SECTION EDITOR: EDWARD B. STELOW, MD
A 57-year-old woman presented with a 2-year history of chronic cough. Onset was associated with flulike symptoms. Her cough worsened, and she started to have difficulty in airway functioning and dysphagia. She denied any hoarseness. A physical examination showed that she was in no apparent distress. Her voice was normal. Flexible fiber-optic laryngoscopy showed a large, posterior, broadly based interarytenoid mass significantly obstructing the posterior glottis, splaying open the arytenoids (Figure 1). The vocal cords were mobile. Computed tomographic imaging of the neck showed a soft-tissue lesion in the larynx obstructing the airway and bilateral level II and III lymphadenopathy. Computed tomographic imaging of the abdomen and pelvis showed hypodense liver lesions.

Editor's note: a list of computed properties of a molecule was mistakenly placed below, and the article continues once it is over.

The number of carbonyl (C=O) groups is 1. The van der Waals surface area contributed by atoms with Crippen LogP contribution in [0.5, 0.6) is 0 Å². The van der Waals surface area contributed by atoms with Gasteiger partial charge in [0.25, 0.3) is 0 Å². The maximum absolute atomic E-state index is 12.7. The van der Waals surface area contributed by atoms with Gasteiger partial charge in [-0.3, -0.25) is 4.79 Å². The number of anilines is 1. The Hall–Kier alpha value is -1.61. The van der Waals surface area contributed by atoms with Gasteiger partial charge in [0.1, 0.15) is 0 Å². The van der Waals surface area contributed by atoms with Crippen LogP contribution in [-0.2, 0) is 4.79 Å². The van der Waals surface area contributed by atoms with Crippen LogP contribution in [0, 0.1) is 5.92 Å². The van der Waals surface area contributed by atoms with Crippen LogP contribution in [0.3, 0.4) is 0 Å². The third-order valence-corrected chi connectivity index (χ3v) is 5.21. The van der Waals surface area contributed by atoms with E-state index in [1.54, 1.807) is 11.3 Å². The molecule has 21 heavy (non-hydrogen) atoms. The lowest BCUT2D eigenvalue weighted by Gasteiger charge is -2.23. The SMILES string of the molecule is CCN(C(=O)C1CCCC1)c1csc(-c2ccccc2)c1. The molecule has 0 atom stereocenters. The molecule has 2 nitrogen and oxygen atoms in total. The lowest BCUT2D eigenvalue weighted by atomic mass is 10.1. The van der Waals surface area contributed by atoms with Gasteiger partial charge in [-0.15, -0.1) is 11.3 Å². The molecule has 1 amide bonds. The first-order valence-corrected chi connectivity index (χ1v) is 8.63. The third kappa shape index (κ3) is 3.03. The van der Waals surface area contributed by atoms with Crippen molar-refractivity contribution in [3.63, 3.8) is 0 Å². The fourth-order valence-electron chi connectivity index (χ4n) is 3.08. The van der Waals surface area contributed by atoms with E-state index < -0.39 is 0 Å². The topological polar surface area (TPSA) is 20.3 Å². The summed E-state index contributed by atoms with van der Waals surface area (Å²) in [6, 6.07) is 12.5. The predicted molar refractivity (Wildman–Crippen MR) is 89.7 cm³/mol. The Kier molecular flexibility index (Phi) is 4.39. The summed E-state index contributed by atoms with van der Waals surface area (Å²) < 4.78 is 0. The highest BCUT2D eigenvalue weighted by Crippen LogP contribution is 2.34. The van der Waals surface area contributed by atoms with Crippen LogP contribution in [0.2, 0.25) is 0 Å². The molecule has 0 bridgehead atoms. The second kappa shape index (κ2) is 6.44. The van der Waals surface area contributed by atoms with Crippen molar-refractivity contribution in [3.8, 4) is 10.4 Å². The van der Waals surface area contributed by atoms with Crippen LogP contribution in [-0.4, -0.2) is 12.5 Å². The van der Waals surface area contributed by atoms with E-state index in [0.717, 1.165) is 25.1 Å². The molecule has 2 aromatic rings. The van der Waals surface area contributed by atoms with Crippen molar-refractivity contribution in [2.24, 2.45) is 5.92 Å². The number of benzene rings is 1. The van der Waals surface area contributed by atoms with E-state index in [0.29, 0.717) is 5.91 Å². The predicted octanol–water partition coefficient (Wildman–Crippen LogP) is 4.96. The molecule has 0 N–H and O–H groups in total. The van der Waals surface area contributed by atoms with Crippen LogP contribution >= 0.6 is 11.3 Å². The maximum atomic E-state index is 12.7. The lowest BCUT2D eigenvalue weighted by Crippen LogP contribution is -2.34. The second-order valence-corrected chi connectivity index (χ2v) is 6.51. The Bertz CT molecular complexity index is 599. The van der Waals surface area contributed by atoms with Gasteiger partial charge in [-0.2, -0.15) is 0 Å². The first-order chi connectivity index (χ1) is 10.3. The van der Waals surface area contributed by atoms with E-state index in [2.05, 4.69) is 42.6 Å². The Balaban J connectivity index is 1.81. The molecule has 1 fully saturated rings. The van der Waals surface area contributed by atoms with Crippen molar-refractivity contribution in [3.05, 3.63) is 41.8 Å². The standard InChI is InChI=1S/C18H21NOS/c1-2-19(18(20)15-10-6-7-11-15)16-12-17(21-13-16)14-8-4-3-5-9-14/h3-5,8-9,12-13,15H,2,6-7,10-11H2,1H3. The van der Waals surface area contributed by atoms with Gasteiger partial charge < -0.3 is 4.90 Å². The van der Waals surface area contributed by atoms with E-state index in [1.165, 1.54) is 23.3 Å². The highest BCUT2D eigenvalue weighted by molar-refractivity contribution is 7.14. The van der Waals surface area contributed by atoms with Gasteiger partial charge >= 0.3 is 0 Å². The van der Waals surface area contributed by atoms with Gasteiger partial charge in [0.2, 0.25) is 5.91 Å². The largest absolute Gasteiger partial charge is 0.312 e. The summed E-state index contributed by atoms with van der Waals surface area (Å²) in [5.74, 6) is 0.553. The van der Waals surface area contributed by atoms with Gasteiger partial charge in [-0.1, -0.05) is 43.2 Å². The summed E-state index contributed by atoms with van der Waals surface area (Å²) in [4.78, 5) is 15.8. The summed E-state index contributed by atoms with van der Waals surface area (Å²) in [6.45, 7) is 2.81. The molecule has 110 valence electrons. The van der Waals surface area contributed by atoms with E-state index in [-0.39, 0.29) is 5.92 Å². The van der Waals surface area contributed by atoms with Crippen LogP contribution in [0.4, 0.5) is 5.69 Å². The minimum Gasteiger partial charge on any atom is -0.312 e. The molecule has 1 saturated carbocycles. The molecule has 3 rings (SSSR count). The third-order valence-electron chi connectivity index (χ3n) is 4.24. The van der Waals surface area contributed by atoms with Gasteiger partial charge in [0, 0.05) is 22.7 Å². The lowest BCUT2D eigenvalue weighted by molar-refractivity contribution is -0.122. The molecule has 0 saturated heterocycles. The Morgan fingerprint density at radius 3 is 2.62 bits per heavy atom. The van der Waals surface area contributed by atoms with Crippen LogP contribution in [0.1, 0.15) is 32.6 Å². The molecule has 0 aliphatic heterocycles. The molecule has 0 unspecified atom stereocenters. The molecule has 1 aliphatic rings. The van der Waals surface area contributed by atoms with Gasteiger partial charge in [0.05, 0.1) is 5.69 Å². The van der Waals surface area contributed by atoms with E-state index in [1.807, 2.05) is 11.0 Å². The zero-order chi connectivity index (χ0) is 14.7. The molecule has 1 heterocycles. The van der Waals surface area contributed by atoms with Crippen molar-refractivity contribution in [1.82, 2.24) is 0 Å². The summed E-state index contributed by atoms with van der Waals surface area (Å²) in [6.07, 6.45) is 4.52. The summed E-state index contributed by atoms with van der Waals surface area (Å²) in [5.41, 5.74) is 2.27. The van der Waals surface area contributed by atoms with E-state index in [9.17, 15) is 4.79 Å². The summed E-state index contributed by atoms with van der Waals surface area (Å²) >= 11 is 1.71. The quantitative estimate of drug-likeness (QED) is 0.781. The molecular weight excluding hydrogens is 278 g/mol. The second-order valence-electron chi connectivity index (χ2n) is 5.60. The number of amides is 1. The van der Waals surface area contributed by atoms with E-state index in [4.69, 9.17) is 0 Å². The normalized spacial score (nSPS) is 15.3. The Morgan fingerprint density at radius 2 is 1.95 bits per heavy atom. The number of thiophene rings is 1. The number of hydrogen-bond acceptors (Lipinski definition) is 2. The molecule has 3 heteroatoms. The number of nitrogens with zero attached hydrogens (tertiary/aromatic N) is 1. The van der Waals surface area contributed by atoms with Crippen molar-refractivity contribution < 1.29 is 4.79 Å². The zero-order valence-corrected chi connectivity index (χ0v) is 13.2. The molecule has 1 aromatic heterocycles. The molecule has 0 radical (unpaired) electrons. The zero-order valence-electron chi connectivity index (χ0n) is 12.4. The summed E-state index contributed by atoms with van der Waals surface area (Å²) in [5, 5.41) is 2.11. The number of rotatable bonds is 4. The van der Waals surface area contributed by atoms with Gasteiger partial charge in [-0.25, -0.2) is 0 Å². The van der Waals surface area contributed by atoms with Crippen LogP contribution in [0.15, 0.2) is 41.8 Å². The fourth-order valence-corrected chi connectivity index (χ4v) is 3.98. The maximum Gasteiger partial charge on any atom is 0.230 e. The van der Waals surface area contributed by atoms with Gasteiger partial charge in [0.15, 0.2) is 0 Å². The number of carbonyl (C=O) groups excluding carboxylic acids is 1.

Hu A, Koch L, Merati AL. Pathology Quiz Case 1. JAMA Otolaryngol Head Neck Surg. 2013;139(6):649. doi:10.1001/jamaoto.2013.3234a
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